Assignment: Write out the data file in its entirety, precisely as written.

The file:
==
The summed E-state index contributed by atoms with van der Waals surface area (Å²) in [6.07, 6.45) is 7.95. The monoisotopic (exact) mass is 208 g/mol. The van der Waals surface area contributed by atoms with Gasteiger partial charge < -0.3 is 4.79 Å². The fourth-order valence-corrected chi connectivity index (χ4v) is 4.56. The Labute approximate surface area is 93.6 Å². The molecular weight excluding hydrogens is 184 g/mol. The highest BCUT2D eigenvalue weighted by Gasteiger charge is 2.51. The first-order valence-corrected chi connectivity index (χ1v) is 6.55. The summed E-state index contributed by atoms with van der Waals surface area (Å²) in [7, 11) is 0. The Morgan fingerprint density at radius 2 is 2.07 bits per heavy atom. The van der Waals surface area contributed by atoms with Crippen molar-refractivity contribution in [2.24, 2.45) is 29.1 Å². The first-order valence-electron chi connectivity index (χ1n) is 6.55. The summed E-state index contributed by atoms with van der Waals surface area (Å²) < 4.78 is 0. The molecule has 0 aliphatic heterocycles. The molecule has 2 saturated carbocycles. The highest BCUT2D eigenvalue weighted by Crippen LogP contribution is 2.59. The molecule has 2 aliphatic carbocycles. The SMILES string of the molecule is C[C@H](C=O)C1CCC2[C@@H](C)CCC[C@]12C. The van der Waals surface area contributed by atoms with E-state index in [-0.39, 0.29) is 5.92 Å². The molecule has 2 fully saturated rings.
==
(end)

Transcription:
The summed E-state index contributed by atoms with van der Waals surface area (Å²) in [6.07, 6.45) is 7.95. The monoisotopic (exact) mass is 208 g/mol. The van der Waals surface area contributed by atoms with Gasteiger partial charge < -0.3 is 4.79 Å². The fourth-order valence-corrected chi connectivity index (χ4v) is 4.56. The Labute approximate surface area is 93.6 Å². The molecular weight excluding hydrogens is 184 g/mol. The highest BCUT2D eigenvalue weighted by Gasteiger charge is 2.51. The first-order valence-corrected chi connectivity index (χ1v) is 6.55. The summed E-state index contributed by atoms with van der Waals surface area (Å²) in [7, 11) is 0. The Morgan fingerprint density at radius 2 is 2.07 bits per heavy atom. The van der Waals surface area contributed by atoms with Crippen molar-refractivity contribution in [2.24, 2.45) is 29.1 Å². The first-order valence-electron chi connectivity index (χ1n) is 6.55. The summed E-state index contributed by atoms with van der Waals surface area (Å²) < 4.78 is 0. The molecule has 0 aliphatic heterocycles. The molecule has 2 saturated carbocycles. The highest BCUT2D eigenvalue weighted by Crippen LogP contribution is 2.59. The molecule has 2 aliphatic carbocycles. The SMILES string of the molecule is C[C@H](C=O)C1CCC2[C@@H](C)CCC[C@]12C. The van der Waals surface area contributed by atoms with E-state index in [-0.39, 0.29) is 5.92 Å². The molecule has 2 fully saturated rings.